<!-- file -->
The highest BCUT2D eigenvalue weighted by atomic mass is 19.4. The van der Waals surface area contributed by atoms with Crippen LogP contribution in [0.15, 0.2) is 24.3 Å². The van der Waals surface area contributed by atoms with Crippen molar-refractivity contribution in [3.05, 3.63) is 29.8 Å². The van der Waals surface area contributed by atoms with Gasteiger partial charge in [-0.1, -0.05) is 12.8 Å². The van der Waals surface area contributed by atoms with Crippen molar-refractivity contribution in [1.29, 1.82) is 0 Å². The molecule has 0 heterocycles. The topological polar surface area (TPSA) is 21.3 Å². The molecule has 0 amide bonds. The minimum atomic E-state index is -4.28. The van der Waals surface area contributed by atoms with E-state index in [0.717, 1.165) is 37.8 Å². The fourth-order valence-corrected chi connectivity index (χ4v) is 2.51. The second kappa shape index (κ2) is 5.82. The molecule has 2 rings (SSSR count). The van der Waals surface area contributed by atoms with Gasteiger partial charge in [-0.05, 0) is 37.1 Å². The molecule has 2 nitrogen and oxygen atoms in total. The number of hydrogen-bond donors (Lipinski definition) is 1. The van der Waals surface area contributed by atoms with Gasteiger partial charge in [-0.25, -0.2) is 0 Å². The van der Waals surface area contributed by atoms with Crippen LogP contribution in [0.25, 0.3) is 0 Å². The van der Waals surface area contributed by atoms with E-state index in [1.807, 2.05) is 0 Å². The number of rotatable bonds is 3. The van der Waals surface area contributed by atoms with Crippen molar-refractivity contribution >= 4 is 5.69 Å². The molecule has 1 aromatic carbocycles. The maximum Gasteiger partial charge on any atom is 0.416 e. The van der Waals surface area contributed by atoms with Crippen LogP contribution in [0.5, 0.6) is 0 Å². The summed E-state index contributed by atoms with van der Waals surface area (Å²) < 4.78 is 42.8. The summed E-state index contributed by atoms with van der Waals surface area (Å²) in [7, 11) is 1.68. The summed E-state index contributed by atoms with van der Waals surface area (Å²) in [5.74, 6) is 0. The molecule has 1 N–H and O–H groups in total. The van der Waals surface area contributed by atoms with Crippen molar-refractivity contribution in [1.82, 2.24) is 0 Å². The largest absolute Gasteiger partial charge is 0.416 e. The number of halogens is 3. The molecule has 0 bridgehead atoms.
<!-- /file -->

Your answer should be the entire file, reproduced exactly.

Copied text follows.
The highest BCUT2D eigenvalue weighted by atomic mass is 19.4. The van der Waals surface area contributed by atoms with Crippen LogP contribution in [0.15, 0.2) is 24.3 Å². The van der Waals surface area contributed by atoms with Crippen molar-refractivity contribution in [3.05, 3.63) is 29.8 Å². The van der Waals surface area contributed by atoms with Gasteiger partial charge in [-0.1, -0.05) is 12.8 Å². The van der Waals surface area contributed by atoms with Crippen molar-refractivity contribution in [1.29, 1.82) is 0 Å². The molecule has 0 heterocycles. The topological polar surface area (TPSA) is 21.3 Å². The molecule has 0 amide bonds. The minimum atomic E-state index is -4.28. The van der Waals surface area contributed by atoms with E-state index in [0.717, 1.165) is 37.8 Å². The fourth-order valence-corrected chi connectivity index (χ4v) is 2.51. The second kappa shape index (κ2) is 5.82. The molecule has 2 rings (SSSR count). The van der Waals surface area contributed by atoms with Gasteiger partial charge in [-0.05, 0) is 37.1 Å². The molecule has 2 nitrogen and oxygen atoms in total. The number of hydrogen-bond donors (Lipinski definition) is 1. The van der Waals surface area contributed by atoms with Gasteiger partial charge in [-0.25, -0.2) is 0 Å². The van der Waals surface area contributed by atoms with Crippen LogP contribution in [0.25, 0.3) is 0 Å². The van der Waals surface area contributed by atoms with E-state index in [1.807, 2.05) is 0 Å². The number of rotatable bonds is 3. The van der Waals surface area contributed by atoms with Crippen molar-refractivity contribution >= 4 is 5.69 Å². The molecule has 1 aromatic carbocycles. The maximum Gasteiger partial charge on any atom is 0.416 e. The van der Waals surface area contributed by atoms with Crippen LogP contribution in [0.5, 0.6) is 0 Å². The summed E-state index contributed by atoms with van der Waals surface area (Å²) < 4.78 is 42.8. The summed E-state index contributed by atoms with van der Waals surface area (Å²) in [7, 11) is 1.68. The summed E-state index contributed by atoms with van der Waals surface area (Å²) in [5.74, 6) is 0. The molecule has 1 N–H and O–H groups in total. The van der Waals surface area contributed by atoms with Crippen molar-refractivity contribution in [1.82, 2.24) is 0 Å². The largest absolute Gasteiger partial charge is 0.416 e. The number of halogens is 3. The molecule has 0 bridgehead atoms.